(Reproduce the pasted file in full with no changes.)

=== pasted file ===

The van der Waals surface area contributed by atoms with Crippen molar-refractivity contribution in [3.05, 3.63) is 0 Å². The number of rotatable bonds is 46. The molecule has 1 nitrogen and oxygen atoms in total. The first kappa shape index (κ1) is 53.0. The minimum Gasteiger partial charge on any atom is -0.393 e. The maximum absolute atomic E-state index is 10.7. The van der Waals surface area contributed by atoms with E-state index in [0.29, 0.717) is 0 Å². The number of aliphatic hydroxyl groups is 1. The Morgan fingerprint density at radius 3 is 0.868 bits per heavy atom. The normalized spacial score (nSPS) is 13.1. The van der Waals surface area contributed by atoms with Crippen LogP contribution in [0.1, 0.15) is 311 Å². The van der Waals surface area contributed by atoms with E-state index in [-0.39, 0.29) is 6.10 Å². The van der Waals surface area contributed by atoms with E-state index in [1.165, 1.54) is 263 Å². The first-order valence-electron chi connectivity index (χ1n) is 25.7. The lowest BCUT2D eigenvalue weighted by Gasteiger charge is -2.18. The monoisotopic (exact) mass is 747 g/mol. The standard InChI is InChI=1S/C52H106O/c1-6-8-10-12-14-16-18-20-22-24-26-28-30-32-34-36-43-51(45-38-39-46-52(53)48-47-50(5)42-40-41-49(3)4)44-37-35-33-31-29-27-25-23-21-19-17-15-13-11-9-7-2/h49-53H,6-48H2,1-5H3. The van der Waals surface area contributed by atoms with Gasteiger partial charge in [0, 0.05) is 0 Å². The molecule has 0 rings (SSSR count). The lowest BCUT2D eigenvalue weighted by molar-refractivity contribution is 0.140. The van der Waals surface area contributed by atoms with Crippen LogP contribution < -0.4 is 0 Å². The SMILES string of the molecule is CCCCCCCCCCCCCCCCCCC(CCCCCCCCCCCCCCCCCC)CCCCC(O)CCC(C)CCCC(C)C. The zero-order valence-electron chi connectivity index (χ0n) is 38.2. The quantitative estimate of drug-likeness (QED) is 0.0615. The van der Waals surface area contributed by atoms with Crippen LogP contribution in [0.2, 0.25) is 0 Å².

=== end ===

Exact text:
The van der Waals surface area contributed by atoms with Crippen molar-refractivity contribution in [3.05, 3.63) is 0 Å². The number of rotatable bonds is 46. The molecule has 1 nitrogen and oxygen atoms in total. The first kappa shape index (κ1) is 53.0. The minimum Gasteiger partial charge on any atom is -0.393 e. The maximum absolute atomic E-state index is 10.7. The van der Waals surface area contributed by atoms with E-state index in [0.29, 0.717) is 0 Å². The number of aliphatic hydroxyl groups is 1. The Morgan fingerprint density at radius 3 is 0.868 bits per heavy atom. The normalized spacial score (nSPS) is 13.1. The van der Waals surface area contributed by atoms with Crippen LogP contribution in [0.1, 0.15) is 311 Å². The van der Waals surface area contributed by atoms with E-state index in [-0.39, 0.29) is 6.10 Å². The van der Waals surface area contributed by atoms with E-state index in [1.165, 1.54) is 263 Å². The first-order valence-electron chi connectivity index (χ1n) is 25.7. The lowest BCUT2D eigenvalue weighted by Gasteiger charge is -2.18. The monoisotopic (exact) mass is 747 g/mol. The standard InChI is InChI=1S/C52H106O/c1-6-8-10-12-14-16-18-20-22-24-26-28-30-32-34-36-43-51(45-38-39-46-52(53)48-47-50(5)42-40-41-49(3)4)44-37-35-33-31-29-27-25-23-21-19-17-15-13-11-9-7-2/h49-53H,6-48H2,1-5H3. The van der Waals surface area contributed by atoms with Gasteiger partial charge in [0, 0.05) is 0 Å². The molecule has 0 rings (SSSR count). The lowest BCUT2D eigenvalue weighted by molar-refractivity contribution is 0.140. The van der Waals surface area contributed by atoms with Crippen LogP contribution < -0.4 is 0 Å². The SMILES string of the molecule is CCCCCCCCCCCCCCCCCCC(CCCCCCCCCCCCCCCCCC)CCCCC(O)CCC(C)CCCC(C)C. The zero-order valence-electron chi connectivity index (χ0n) is 38.2. The quantitative estimate of drug-likeness (QED) is 0.0615. The van der Waals surface area contributed by atoms with Crippen LogP contribution in [0.2, 0.25) is 0 Å².